but you can’t imagine how that could be. and you know life’s too sweet to let that be the take-home prize.
and all the while you’re wanting it for everyone you can possibly think of: the 92-year-old blind guy in iowa you read about; the gravestones now decked out in cubs caps, and fly-the-W flags; your very own brothers, schooled in transistor-radio baseball, now grown and scattered but still believers in ernie banks & co.; your own two boys — the ones hauled to wrigley cathedral not long after birth because it was a baptism their father believed in.
i especially wanted it for anyone — and i know deep inside there was someone — lying in a hospital bed somewhere in cubs land, someone i imagined might be waiting to die, refusing to die, till the last out was called, just in case this was the year.
even though at the time of that thought, it wasn’t looking so hopeful.
and then, after a drought of 108 years, the heavens opened, and down came a rain. enough of a rain to cover the field in a blank white prayer shawl.
prayers — everywhere — were whispered, the volume cranked louder and louder.
it wouldn’t be long — not too long, given the very long century-plus leading up to the tenth inning of game 7 of the world series of 2016 — and then, at last, it came, the whoop that found its way to the dark behind the furnace, where by then i was rocking in that old creaky chair (the very image of madame defarge, i imagine).
a young boy called my name, beckoned me to the scene in front of the screen. he couldn’t contain his unbridled joy, my born-again believer. nor could his papa. nor his faithful big brother, connected by text and by heart, across the not-so-many miles.
i breathed once again. i inhaled the heavenly vapors of the happily-ever-after ending. i tucked it away in my heart’s deep-down pocket. whispered, only loud enough for my own self to hear: sometimes, it doesn’t hurt to believe.
faith, newly polished and gleaming again, is what i took home from the end of the drought.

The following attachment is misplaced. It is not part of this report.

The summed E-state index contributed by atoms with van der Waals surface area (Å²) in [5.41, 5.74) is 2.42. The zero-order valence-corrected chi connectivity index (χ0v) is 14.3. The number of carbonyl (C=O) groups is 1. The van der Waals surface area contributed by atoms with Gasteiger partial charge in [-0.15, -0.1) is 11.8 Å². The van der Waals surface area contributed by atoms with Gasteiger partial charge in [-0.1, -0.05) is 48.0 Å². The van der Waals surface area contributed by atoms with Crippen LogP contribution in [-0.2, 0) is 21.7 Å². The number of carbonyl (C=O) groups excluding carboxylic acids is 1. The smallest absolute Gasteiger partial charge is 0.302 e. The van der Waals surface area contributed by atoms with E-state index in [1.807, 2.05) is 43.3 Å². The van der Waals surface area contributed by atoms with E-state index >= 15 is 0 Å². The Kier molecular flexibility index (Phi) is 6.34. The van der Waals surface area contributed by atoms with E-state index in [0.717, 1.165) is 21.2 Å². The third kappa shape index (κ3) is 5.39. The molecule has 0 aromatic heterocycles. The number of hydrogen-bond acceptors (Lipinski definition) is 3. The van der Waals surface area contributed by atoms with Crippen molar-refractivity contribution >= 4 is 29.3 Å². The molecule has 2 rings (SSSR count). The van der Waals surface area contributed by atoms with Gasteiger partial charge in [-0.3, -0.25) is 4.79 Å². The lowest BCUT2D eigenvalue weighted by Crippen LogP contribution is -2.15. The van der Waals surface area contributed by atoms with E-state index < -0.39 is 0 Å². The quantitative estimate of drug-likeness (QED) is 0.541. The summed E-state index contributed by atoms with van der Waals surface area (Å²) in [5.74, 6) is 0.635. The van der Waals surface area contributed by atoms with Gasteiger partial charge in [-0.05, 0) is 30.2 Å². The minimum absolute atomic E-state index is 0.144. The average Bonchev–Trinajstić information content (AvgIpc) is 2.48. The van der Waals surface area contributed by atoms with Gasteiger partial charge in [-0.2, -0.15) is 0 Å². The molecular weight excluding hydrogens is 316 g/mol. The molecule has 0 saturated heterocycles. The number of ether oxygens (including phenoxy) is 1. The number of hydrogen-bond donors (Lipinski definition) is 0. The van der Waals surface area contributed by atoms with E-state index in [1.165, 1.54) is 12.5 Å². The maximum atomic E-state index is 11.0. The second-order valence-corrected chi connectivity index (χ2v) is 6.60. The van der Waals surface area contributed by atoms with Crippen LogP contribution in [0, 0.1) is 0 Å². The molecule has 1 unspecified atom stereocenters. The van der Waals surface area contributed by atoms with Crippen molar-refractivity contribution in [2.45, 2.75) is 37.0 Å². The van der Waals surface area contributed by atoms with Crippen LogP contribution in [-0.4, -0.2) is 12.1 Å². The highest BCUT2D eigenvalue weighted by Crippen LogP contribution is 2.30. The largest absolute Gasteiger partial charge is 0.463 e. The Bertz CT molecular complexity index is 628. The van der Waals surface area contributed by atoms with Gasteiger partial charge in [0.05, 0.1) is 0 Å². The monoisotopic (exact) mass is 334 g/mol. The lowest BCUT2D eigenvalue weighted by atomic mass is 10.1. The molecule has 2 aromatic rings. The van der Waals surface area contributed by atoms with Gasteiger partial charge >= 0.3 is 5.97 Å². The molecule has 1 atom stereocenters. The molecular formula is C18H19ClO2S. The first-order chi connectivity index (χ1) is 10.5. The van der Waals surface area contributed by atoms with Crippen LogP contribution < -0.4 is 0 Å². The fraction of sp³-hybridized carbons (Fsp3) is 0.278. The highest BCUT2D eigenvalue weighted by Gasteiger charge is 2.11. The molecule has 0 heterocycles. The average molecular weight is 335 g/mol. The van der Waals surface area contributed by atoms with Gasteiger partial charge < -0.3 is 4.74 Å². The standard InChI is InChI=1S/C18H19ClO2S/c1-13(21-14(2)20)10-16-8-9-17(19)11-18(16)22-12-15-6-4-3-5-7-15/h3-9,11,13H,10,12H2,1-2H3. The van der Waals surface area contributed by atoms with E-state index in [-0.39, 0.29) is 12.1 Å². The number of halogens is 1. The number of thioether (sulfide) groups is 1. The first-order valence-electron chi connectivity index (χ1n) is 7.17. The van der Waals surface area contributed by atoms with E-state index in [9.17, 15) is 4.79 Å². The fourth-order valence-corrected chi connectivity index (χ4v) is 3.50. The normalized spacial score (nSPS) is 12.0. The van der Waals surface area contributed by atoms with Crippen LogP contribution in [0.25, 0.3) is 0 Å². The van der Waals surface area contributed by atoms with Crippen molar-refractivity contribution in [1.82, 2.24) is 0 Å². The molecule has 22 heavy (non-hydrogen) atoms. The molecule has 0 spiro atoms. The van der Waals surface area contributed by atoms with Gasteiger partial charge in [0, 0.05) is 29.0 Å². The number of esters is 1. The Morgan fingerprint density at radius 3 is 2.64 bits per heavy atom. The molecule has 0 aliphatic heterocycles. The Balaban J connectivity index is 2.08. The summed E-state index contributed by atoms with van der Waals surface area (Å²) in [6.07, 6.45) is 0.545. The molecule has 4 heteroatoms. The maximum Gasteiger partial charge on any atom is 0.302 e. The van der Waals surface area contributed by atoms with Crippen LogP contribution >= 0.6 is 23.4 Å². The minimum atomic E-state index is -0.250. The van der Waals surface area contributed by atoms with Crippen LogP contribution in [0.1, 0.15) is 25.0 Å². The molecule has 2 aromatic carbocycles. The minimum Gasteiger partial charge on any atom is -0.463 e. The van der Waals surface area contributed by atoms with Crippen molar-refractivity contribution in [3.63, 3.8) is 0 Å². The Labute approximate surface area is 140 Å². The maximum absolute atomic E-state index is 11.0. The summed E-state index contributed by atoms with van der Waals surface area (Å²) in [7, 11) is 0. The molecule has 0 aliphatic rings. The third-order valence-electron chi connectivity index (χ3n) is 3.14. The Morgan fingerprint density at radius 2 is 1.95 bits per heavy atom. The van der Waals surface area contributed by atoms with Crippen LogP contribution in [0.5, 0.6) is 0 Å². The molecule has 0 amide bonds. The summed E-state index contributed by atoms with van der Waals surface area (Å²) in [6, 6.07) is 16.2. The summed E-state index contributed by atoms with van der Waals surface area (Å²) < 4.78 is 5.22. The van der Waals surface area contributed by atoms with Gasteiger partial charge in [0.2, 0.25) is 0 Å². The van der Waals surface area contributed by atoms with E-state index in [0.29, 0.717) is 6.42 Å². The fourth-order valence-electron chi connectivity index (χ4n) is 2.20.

i’ll pull it out whenever it matters. because sometimes the lessons of baseball can’t be contained in dugouts and bleachers.
* i must end with an asterisk, as only a wimp would do, in deepest apologies to the fine and glorious folk of cleveland, ohio, who this morning are wearing the sting of the heart i know so well. i was soothing myself — when it looked like a loss might be in store for our end of the equation — by looking up the stories of various players and reminding myself how each and every one prayed for — and deserved — the happiest ending. baseball doesn’t end in a tie, i am told. which proves that i did not make the rules. so to everyone saddened by this stunning development, my deepest sympathies. there is, of course, always next year.
and in the meantime, i’m shipping this ahead of the usual friday-morning deadline because i’ll be teaching flocks of young students tomorrow (the ones who skip the cubs’ victory parade, anyway). and because, well, this is all very hot off the press, this notion of world series champion cubs. and why not leap into the heat of the moment?
before i go, do tell, what are the lessons you’ve learned about hope, and the blessing of believing? how did life teach those particular truths?
because the chair is always, always about story and heart-filled word, i’m going to gather here a compendium of some of the best writing i’m finding, recapping the game and what this all means:
here, from my dear dear friend, paul sullivan, known and loved by all of us as “paulie,” the chicago tribune’s great cubs writer.
and my brother bri found this beauty from espn’s wright thompson, about mourning those who didn’t live to see it.